Saturday, April 5, 2008

The Price of the Surge: How US Strategy is Hastening Iraq's Demise (Excerpt), by Steven Simon

Excerpt from Foreign Affairs, May-June 2008

Editor's Introduction:

This new analysis by Mideast expert Steven Simon outlines how the Bush-McCain surge in Iraq is in fact destabilizing the country, endangering the security of the entire region where Israel lives.
At the same time, far from representing US “surrender” or “letting Al Qaida win,” as McCain and the Republicans suggest, establishing an international diplomatic mechanism for overseeing an effective Iraqi reconciliation process requires that the US announce a clear commitment to conduct a carefully coordinated drawdown of the bulk of US forces from Iraq over the next two to three years. Obama’s approach is more likely to bring about political reconciliation among the major Iraqi factions, making Iraq and Israel’s neighborhood more stable.
Gidon D. Remba
In January 2007, President George W. Bush announced a new approach to the war in Iraq. At the time, sectarian and insurgent violence appeared to be spiraling out of control, and Democrats in Washington -- newly in control of both houses of Congress -- were demanding that the administration start winding down the war. Bush knew he needed to change course, but he refused to, as he put it, "give up the goal of winning." So rather than acquiesce to calls for withdrawal, he decided to ramp up U.S. efforts. With a "surge" in troops, a new emphasis on counterinsurgency strategy, and new commanders overseeing that strategy, Bush declared, the deteriorating situation could be turned around.
More than a year on, a growing conventional wisdom holds that the surge has paid off handsomely. U.S. casualties are down significantly from their peak in mid-2007, the level of violence in Iraq is lower than at any point since 2005, and Baghdad seems the safest it has been since the fall of Saddam Hussein's regime five years ago. Some backers of the surge even argue that the Iraqi civil war is over and that victory on Washington's terms is in sight -- so long as the United States has the will to see its current efforts through to their conclusion.
Unfortunately, such claims misconstrue the causes of the recent fall in violence and, more important, ignore a fatal flaw in the strategy. The surge has changed the situation not by itself but only in conjunction with several other developments: the grim successes of ethnic cleansing, the tactical quiescence of the Shiite militias, and a series of deals between U.S. forces and Sunni tribes that constitute a new bottom-up approach to pacifying Iraq. The problem is that this strategy to reduce violence is not linked to any sustainable plan for building a viable Iraqi state.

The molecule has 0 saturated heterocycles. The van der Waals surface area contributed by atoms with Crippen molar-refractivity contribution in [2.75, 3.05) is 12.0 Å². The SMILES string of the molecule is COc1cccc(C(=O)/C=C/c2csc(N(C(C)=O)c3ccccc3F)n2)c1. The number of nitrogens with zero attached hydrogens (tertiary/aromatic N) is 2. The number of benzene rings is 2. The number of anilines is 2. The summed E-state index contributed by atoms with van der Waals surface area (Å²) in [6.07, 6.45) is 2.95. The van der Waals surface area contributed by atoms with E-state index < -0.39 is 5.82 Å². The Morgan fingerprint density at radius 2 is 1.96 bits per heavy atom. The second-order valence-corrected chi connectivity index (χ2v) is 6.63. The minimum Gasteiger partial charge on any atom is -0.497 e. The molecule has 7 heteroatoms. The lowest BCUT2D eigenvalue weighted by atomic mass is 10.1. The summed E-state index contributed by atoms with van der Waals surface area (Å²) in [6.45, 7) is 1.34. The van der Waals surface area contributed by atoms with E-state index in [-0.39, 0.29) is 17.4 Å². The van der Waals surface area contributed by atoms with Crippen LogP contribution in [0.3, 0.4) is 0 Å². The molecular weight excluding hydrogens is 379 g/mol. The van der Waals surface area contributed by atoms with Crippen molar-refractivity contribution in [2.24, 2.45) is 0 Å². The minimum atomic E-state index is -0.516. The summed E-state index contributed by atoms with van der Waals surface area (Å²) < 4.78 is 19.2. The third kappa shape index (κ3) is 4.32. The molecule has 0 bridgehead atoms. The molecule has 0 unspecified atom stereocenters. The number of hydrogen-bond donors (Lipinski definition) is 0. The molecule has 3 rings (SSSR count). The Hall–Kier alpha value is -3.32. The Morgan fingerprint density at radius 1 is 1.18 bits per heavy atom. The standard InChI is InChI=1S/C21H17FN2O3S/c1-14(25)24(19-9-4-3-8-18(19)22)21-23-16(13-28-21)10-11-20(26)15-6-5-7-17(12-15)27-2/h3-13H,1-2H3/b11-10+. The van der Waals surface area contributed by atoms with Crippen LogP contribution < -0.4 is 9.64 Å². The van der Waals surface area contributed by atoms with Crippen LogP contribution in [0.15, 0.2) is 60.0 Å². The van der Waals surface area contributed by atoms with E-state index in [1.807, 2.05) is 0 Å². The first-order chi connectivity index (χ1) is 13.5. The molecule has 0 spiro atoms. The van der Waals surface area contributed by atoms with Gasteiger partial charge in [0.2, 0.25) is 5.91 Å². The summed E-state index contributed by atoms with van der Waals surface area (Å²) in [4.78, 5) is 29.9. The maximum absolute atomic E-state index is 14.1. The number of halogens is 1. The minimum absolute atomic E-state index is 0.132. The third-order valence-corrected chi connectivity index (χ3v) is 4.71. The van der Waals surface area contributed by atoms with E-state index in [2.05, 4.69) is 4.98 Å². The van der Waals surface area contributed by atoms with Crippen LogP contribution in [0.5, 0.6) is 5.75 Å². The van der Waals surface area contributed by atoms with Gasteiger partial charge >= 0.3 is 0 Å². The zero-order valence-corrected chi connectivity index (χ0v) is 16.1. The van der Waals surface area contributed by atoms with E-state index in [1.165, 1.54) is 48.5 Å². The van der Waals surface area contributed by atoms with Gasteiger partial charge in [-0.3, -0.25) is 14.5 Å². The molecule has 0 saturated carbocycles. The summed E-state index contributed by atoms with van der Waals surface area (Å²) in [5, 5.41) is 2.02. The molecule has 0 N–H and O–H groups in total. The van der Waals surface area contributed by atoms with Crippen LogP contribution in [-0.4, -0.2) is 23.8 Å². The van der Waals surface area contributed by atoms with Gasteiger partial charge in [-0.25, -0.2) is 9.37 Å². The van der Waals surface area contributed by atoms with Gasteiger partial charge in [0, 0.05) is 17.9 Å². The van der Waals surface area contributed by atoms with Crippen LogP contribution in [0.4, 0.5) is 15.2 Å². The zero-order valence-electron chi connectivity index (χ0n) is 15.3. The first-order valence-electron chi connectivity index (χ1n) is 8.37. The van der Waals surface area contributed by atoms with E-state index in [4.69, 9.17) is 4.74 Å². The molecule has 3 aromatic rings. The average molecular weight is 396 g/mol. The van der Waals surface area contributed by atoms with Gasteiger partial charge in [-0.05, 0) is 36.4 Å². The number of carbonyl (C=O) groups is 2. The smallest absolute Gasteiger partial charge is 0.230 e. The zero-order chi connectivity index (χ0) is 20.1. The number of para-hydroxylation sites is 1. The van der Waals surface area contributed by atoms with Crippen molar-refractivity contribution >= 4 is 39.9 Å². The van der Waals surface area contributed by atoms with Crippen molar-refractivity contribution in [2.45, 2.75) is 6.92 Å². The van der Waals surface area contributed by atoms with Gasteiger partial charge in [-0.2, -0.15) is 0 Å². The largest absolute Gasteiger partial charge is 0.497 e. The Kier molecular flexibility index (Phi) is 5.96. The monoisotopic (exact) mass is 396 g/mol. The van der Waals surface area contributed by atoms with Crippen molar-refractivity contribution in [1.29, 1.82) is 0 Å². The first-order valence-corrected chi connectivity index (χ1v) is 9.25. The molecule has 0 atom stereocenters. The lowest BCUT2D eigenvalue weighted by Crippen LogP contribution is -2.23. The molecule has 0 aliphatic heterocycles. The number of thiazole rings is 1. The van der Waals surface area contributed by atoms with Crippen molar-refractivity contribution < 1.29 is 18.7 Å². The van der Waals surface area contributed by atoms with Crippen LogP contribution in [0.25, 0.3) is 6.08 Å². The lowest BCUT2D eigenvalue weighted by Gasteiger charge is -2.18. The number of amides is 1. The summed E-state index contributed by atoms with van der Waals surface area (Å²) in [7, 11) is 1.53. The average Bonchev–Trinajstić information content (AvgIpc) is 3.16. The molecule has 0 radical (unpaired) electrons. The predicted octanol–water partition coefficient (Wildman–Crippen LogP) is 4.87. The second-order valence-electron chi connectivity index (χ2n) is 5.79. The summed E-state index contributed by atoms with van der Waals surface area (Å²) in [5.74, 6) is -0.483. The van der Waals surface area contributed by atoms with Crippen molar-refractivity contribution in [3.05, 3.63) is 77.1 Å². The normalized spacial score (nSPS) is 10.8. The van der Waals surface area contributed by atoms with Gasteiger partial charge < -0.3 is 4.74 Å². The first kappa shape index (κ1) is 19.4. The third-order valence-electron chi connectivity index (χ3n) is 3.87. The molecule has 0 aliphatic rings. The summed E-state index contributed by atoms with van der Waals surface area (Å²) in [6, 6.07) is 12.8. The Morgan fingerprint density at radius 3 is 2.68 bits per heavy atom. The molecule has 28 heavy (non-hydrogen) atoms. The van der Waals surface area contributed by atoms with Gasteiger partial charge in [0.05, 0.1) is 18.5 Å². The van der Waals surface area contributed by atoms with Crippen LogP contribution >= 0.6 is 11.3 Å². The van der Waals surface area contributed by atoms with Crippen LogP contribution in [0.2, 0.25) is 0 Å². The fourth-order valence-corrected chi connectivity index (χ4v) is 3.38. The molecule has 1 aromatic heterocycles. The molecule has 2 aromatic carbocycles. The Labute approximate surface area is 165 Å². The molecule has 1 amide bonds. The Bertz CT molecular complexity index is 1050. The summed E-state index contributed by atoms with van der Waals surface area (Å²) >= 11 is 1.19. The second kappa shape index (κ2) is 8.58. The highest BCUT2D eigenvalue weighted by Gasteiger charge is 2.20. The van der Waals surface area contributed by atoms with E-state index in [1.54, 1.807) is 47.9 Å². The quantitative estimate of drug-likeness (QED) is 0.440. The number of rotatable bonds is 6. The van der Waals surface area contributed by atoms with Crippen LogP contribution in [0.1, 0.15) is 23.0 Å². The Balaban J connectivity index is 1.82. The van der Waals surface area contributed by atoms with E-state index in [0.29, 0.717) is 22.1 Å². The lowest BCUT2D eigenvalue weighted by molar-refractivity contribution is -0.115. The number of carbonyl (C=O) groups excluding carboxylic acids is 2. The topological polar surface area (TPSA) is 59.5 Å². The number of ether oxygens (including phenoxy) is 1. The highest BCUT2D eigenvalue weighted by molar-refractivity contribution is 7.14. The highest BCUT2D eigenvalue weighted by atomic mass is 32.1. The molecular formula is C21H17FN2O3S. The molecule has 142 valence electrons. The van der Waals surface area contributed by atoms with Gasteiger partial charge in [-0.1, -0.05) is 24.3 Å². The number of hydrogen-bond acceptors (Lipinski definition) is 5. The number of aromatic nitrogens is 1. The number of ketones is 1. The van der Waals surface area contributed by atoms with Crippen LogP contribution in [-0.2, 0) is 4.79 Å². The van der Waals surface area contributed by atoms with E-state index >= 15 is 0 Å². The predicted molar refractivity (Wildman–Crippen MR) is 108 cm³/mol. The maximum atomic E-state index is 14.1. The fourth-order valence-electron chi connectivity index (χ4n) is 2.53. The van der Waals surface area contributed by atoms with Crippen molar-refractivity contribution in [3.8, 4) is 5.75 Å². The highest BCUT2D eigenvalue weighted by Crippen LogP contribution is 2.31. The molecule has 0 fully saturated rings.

If anything, it has made such an outcome less likely, by stoking the revanchist fantasies of Sunni Arab tribes and pitting them against the central government and against one another. In other words, the recent short-term gains have come at the expense of the long-term goal of a stable, unitary Iraq.
Despite the current lull in violence, Washington needs to shift from a unilateral bottom-up surge strategy to a policy that promotes, rather than undermines, Iraq's cohesion. That means establishing an effective multilateral process to spur top-down political reconciliation among the major Iraqi factions. And that, in turn, means stating firmly and clearly that most U.S. forces will be withdrawn from Iraq within two or three years. Otherwise, a strategy adopted for near-term advantage by a frustrated administration will only increase the likelihood of long-term debacle...


At this stage, the United States has no good option in Iraq. But the drawbacks and dangers of the current bottom-up approach demand a change of course. The only alternative is a return to a top-down strategy. To be more effective this time around, Washington must return to the kind of diplomacy that the Bush administration has largely neglected. Even with 160,000 troops in Iraq, Washington lacks the leverage on its own to push the Maliki government to take meaningful steps to accommodate Sunni concerns and thereby empower Sunni moderates. (The legislative package and the de-Baathification reform law passed earlier this year were seriously flawed and did more to spur the Sunnis' anxieties than redress their grievances.) What the United States could not do unilaterally, it must try to do with others, including neighboring countries, European allies, and the United Nations (UN).
In order to attain that kind of cooperation, Washington must make a public commitment to a phased withdrawal. Cooperation from surrounding countries and European partners is unlikely to be forthcoming without a corresponding U.S. readiness to cede a degree of the dubious control it now has over events in Iraq. Currently, the dominant U.S. presence in Iraq allows the rest of the world to avoid responsibility for stability in and around Iraq even as everyone realizes the stakes involved. A plan to draw down U.S. forces would therefore contribute to the success of a larger diplomatic strategy, prompting Middle Eastern states, European governments, and the UN to be more constructive and proactive in working to salvage stability in the Persian Gulf.